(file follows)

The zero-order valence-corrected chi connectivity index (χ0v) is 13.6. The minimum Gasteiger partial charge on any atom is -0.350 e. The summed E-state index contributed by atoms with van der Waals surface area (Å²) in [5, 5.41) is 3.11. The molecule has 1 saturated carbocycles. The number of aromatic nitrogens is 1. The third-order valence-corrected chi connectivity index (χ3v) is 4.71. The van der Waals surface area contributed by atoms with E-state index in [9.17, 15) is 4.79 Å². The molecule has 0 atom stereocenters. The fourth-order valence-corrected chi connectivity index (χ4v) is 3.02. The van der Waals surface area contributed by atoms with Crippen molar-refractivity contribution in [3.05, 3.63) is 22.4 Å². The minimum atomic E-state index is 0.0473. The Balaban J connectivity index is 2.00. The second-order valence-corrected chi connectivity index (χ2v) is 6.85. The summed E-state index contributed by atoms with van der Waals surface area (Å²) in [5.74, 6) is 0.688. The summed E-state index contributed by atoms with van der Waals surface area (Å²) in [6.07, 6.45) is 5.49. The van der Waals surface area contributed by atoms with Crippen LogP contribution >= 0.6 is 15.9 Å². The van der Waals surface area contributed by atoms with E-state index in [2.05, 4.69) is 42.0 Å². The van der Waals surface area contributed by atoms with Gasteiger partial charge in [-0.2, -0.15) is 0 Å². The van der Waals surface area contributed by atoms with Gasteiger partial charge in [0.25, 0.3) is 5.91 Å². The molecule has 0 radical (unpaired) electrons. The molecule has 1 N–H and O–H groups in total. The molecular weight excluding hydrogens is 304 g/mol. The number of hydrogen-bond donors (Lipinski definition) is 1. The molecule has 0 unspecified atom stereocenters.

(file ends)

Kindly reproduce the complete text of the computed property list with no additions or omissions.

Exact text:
The zero-order valence-corrected chi connectivity index (χ0v) is 13.6. The minimum Gasteiger partial charge on any atom is -0.350 e. The summed E-state index contributed by atoms with van der Waals surface area (Å²) in [5, 5.41) is 3.11. The molecule has 1 saturated carbocycles. The number of aromatic nitrogens is 1. The third-order valence-corrected chi connectivity index (χ3v) is 4.71. The van der Waals surface area contributed by atoms with E-state index in [9.17, 15) is 4.79 Å². The molecule has 0 atom stereocenters. The fourth-order valence-corrected chi connectivity index (χ4v) is 3.02. The van der Waals surface area contributed by atoms with Crippen molar-refractivity contribution in [3.05, 3.63) is 22.4 Å². The minimum atomic E-state index is 0.0473. The Balaban J connectivity index is 2.00. The second-order valence-corrected chi connectivity index (χ2v) is 6.85. The summed E-state index contributed by atoms with van der Waals surface area (Å²) in [5.74, 6) is 0.688. The summed E-state index contributed by atoms with van der Waals surface area (Å²) in [6.07, 6.45) is 5.49. The van der Waals surface area contributed by atoms with Crippen LogP contribution >= 0.6 is 15.9 Å². The van der Waals surface area contributed by atoms with E-state index in [2.05, 4.69) is 42.0 Å². The van der Waals surface area contributed by atoms with Gasteiger partial charge in [-0.2, -0.15) is 0 Å². The van der Waals surface area contributed by atoms with Gasteiger partial charge in [0.25, 0.3) is 5.91 Å². The molecule has 0 radical (unpaired) electrons. The molecule has 1 N–H and O–H groups in total. The molecular weight excluding hydrogens is 304 g/mol. The number of hydrogen-bond donors (Lipinski definition) is 1. The molecule has 0 unspecified atom stereocenters.